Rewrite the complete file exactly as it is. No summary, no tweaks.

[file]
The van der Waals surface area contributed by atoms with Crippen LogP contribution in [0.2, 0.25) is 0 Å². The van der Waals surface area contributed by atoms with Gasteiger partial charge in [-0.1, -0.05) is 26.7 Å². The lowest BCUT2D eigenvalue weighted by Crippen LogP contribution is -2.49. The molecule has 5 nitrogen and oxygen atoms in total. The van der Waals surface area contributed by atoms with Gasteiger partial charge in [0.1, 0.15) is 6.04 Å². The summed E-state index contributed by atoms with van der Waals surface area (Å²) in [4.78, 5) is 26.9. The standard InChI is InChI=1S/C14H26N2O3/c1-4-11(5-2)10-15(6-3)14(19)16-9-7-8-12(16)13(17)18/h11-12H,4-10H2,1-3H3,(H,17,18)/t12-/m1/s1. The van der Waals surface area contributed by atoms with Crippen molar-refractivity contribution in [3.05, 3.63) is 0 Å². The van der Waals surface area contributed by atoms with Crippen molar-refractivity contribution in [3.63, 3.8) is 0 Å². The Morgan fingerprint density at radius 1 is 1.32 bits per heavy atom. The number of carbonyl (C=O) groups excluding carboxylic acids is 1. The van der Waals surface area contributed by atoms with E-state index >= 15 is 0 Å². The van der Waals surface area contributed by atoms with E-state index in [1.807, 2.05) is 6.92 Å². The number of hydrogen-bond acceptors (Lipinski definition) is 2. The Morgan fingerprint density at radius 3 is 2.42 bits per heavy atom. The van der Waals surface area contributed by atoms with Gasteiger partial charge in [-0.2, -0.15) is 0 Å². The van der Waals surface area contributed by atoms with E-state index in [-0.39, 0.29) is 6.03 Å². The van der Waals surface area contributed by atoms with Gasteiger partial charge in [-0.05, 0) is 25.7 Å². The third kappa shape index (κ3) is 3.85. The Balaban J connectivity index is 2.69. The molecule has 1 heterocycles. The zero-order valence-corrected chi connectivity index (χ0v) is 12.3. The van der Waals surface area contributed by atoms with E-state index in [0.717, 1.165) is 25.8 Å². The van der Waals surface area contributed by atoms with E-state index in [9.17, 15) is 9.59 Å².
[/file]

The van der Waals surface area contributed by atoms with Crippen LogP contribution in [0.2, 0.25) is 0 Å². The van der Waals surface area contributed by atoms with Gasteiger partial charge in [-0.1, -0.05) is 26.7 Å². The lowest BCUT2D eigenvalue weighted by Crippen LogP contribution is -2.49. The molecule has 5 nitrogen and oxygen atoms in total. The van der Waals surface area contributed by atoms with Gasteiger partial charge in [0.1, 0.15) is 6.04 Å². The summed E-state index contributed by atoms with van der Waals surface area (Å²) in [4.78, 5) is 26.9. The standard InChI is InChI=1S/C14H26N2O3/c1-4-11(5-2)10-15(6-3)14(19)16-9-7-8-12(16)13(17)18/h11-12H,4-10H2,1-3H3,(H,17,18)/t12-/m1/s1. The van der Waals surface area contributed by atoms with Crippen molar-refractivity contribution in [3.05, 3.63) is 0 Å². The van der Waals surface area contributed by atoms with Crippen molar-refractivity contribution in [3.63, 3.8) is 0 Å². The Morgan fingerprint density at radius 1 is 1.32 bits per heavy atom. The number of carbonyl (C=O) groups excluding carboxylic acids is 1. The van der Waals surface area contributed by atoms with E-state index >= 15 is 0 Å². The van der Waals surface area contributed by atoms with E-state index in [1.807, 2.05) is 6.92 Å². The number of hydrogen-bond acceptors (Lipinski definition) is 2. The Morgan fingerprint density at radius 3 is 2.42 bits per heavy atom. The van der Waals surface area contributed by atoms with Gasteiger partial charge in [-0.2, -0.15) is 0 Å². The van der Waals surface area contributed by atoms with E-state index in [-0.39, 0.29) is 6.03 Å². The van der Waals surface area contributed by atoms with Gasteiger partial charge in [-0.05, 0) is 25.7 Å². The third kappa shape index (κ3) is 3.85. The Balaban J connectivity index is 2.69. The molecule has 1 heterocycles. The zero-order valence-corrected chi connectivity index (χ0v) is 12.3. The van der Waals surface area contributed by atoms with E-state index in [0.717, 1.165) is 25.8 Å². The van der Waals surface area contributed by atoms with E-state index in [9.17, 15) is 9.59 Å².